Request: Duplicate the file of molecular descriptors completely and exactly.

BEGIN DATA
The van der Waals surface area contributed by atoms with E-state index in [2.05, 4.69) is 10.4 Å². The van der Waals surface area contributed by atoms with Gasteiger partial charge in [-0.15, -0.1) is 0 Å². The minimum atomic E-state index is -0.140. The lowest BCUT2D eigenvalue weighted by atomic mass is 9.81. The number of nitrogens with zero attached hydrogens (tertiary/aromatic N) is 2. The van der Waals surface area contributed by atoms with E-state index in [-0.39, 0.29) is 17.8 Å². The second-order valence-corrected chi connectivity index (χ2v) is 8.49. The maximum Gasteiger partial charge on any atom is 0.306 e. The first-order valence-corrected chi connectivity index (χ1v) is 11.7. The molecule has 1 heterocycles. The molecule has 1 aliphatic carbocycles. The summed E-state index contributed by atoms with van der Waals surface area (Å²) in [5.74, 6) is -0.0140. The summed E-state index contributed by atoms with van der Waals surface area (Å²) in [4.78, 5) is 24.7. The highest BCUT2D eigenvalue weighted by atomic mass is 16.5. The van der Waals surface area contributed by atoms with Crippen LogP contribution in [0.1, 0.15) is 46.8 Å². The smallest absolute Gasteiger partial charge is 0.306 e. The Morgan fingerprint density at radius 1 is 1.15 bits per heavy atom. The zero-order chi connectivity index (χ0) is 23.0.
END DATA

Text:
The van der Waals surface area contributed by atoms with E-state index in [2.05, 4.69) is 10.4 Å². The van der Waals surface area contributed by atoms with Gasteiger partial charge in [-0.15, -0.1) is 0 Å². The minimum atomic E-state index is -0.140. The lowest BCUT2D eigenvalue weighted by atomic mass is 9.81. The number of nitrogens with zero attached hydrogens (tertiary/aromatic N) is 2. The van der Waals surface area contributed by atoms with E-state index in [-0.39, 0.29) is 17.8 Å². The second-order valence-corrected chi connectivity index (χ2v) is 8.49. The maximum Gasteiger partial charge on any atom is 0.306 e. The first-order valence-corrected chi connectivity index (χ1v) is 11.7. The molecule has 1 heterocycles. The molecule has 1 aliphatic carbocycles. The summed E-state index contributed by atoms with van der Waals surface area (Å²) in [5.74, 6) is -0.0140. The summed E-state index contributed by atoms with van der Waals surface area (Å²) in [4.78, 5) is 24.7. The highest BCUT2D eigenvalue weighted by atomic mass is 16.5. The van der Waals surface area contributed by atoms with Crippen LogP contribution in [0.1, 0.15) is 46.8 Å². The smallest absolute Gasteiger partial charge is 0.306 e. The Morgan fingerprint density at radius 1 is 1.15 bits per heavy atom. The zero-order chi connectivity index (χ0) is 23.0.